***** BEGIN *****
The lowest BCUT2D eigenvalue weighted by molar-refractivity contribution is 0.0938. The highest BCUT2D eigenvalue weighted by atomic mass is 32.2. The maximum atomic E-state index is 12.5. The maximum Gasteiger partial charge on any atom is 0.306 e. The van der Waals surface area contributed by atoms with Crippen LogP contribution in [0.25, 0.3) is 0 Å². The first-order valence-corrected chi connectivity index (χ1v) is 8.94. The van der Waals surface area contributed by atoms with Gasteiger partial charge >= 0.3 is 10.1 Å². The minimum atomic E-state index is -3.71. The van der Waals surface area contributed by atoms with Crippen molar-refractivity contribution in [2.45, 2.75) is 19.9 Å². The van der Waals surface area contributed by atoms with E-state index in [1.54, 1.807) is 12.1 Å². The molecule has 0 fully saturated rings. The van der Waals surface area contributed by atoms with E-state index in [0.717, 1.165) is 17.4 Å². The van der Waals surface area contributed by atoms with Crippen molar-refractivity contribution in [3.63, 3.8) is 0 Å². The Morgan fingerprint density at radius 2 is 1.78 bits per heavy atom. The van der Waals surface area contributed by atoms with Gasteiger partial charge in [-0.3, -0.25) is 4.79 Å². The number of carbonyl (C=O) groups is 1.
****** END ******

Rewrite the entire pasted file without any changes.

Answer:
The lowest BCUT2D eigenvalue weighted by molar-refractivity contribution is 0.0938. The highest BCUT2D eigenvalue weighted by atomic mass is 32.2. The maximum atomic E-state index is 12.5. The maximum Gasteiger partial charge on any atom is 0.306 e. The van der Waals surface area contributed by atoms with Crippen LogP contribution in [0.25, 0.3) is 0 Å². The first-order valence-corrected chi connectivity index (χ1v) is 8.94. The van der Waals surface area contributed by atoms with Gasteiger partial charge >= 0.3 is 10.1 Å². The minimum atomic E-state index is -3.71. The van der Waals surface area contributed by atoms with Crippen molar-refractivity contribution in [2.45, 2.75) is 19.9 Å². The van der Waals surface area contributed by atoms with E-state index in [1.54, 1.807) is 12.1 Å². The molecule has 0 fully saturated rings. The van der Waals surface area contributed by atoms with E-state index in [0.717, 1.165) is 17.4 Å². The van der Waals surface area contributed by atoms with Crippen molar-refractivity contribution in [3.63, 3.8) is 0 Å². The Morgan fingerprint density at radius 2 is 1.78 bits per heavy atom. The van der Waals surface area contributed by atoms with Gasteiger partial charge in [-0.3, -0.25) is 4.79 Å². The number of carbonyl (C=O) groups is 1.